I keep thinking about the bus that blew a front tire on I-40 killing all those passengers and ….. have to say again and again and again…..that Safe Driving Class offered by Lazy Days free of charge probably saved our lives.   The one tidbit that came to Dave’s mind as we were heading across I-75 towards the southbound lane was, “accelerate through the blown tire”.  Once he started to accelerate, the MH righted itself and he was able to drag it back across I-75.  We came so close to having a horrible accident.  I have to wonder whether the driver of the bus that blew the tire had ever had a driving class.

Not sure were everyone is going but the rest stops were full of trucks and RV’s.  We stopped off I-75 to eat lunch and could barely find a spot to pull in. 

Around Knoxville TN we exited onto I-640 heading for I-40 to Asheville.  The Smoky Mountains kept peaking above the lower mountains beckoning us forward.  On I-40 at the Seiverville/Gatlinburg exit there was a line a cars stretching over a mile waiting to get off at that exit.  Cars, trucks, RV’s, all waiting to get off I-40.  I thought at first there was some big event going on.  Then I thought, at second, maybe the exit to the Smoky Mountains is closed.  

About 45 minutes later, down the highway, the exit to the Smoky Mountain National Park had a barricade across it and it was closed.  So, all those people in the Gatlinburg area will be staying on that side of the mountain and those in Cherokee on the other side of the mountain!

As soon as we entered NC, we pulled into another rest stop but it was full!  Drove through the parking lot and could not find a place to pull in!  Pulled right back out and kept going down the road!

We arrived at Cascade Lake six hours later after lots of construction and lane closures on the highway.  We’re looking out on the lake in our favorite spot.  I wonder at Billy’s excitement and whether he remembers growing up here.  He certainly has his sights set on that lake!

Our first day in the area took us to The Moose Café where we enjoyed our usual huge lunch and waddled on out to overcast skies.  Since we were in Asheville, we decided to go to the movies!  Gravity had just opened at the huge 3-D state of the art movie theater and we arrived just in time for the movie to start.  I was on the edge of my seat the whole time.  It was all about the sound, sensations, and 3-D objects floating at you!  I thoroughly enjoyed the movie, but Dave had his hands cupping his ears.  Oh well! 

This area has had so much rain, the colors just aren't there at this time.  I was amazed as Cascade Lake usually has a lot of colors popping out along the shoreline.  Peak color for upper elevations is 10/15 and we're at 10/8 so not sure if they'll have the brilliance they've had in the past.

We met our friends Geoff & Linda and Linda & Howard for dinner Tuesday night at Dugans.  Linda & Howard have been working at the Forest Discovery Center which is part of the Pisgah National Forest so you can guess they were having to leave.  Davidson River CG is closed as well as Powhatten CG.  Cascade Lake is benefiting by getting the hosts who were not ready to leave the area for their next gig! 

It’s sad to see as this area thrives on visitors who come to the mountains for wonderful October weather and colors.  Davidson River CG was always a favorite campground and a very difficult one to get reservations in.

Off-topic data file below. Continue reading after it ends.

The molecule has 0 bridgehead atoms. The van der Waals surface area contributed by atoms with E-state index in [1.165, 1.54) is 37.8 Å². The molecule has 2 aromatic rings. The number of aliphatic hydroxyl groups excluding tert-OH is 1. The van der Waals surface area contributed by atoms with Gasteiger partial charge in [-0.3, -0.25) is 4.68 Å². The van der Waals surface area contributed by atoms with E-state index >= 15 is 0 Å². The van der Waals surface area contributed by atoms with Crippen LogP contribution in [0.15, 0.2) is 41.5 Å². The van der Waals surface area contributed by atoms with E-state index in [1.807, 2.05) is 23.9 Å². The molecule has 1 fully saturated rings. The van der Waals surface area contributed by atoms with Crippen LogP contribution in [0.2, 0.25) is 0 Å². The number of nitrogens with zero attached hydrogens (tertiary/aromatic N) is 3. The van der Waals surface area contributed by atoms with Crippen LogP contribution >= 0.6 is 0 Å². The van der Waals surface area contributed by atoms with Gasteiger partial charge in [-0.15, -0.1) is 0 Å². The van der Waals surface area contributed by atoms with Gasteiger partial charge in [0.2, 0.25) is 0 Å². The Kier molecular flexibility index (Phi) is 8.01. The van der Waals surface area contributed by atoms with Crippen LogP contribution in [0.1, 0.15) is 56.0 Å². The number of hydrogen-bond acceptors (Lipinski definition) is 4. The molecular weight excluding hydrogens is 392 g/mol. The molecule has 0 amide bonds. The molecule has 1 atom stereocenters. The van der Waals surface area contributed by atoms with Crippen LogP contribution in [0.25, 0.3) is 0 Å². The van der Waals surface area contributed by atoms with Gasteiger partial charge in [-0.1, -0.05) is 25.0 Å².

We’re home now, getting the house cleaned up, getting the boat cleaned up and getting the MH cleaned up.  Way too many toys!  I, of course, caught Dave’s cold and haven’t been too productive this past week; just trying to get settled in between rest stops!

It was a great summer, once again.  Northern Michigan was a really beautiful area to spend our time.  But, as always, it’s great to be home!

Saturday, October 5, 2013


October 4-5, 2013           FORT BOONESBOROUGH STATE PARK

Fort Boonesborough SP is located in Richmond, KY about 20 miles from Lexington.  This park is located  where Daniel Boone set up a settlement alongside the Kentucky River in 1775.  It is the second oldest European-American settlement.

Kentucky State Parks really know how to do it up right!    This park is decorated for Halloween in a very big way!  All the trees are draped with orange and green lights.  The recreation hall and bath houses are lit up and synchronized to music such as House of the Rising Sun and other Halloween appropriate music! 

The park is full of families, grandparents and kids, kids, kids.  In fact, for a small charge of $3/car, locals can drive through the campground to view all the lights!  

In light of everything that is going on in Washington and the lack of access the public has to National parks and monuments, this park brings some joy into the season!

The weather is really warm …. 86 degrees warm!  We have closed up the MH and turned on the AC.  All my light clothes are stashed under the bed because Michigan was turning brisk!  I’m now digging them back out!

Keeneland racing season started Friday night and we set off today for the races.   Unfortunately the line of cars to get into Keeneland racetrack went on for miles so we went to Plan B …. find a restaurant to have lunch.  We ended up in MIDWAY, Kentucky


MIDWAY Historic District is on National Register of Historic Places.   This is a town the railroad built!    A local farmer sold his farm acreage to the Lexington & Ohio railroad.  The L&O built a line between Frankfort and Lexington in 1831 with the first train arriving at the “midway” point in 1833.  

The town was originally named Middleway but renamed Midway in 1837.

The railroad is still used today as it bisects the business district.   The Porterhouse steak originated in Midway at the still standing Porter House (which is for sale).

Midway is the home of a major thoroughbred race horse breeding operation, the Three Chimneys Farm.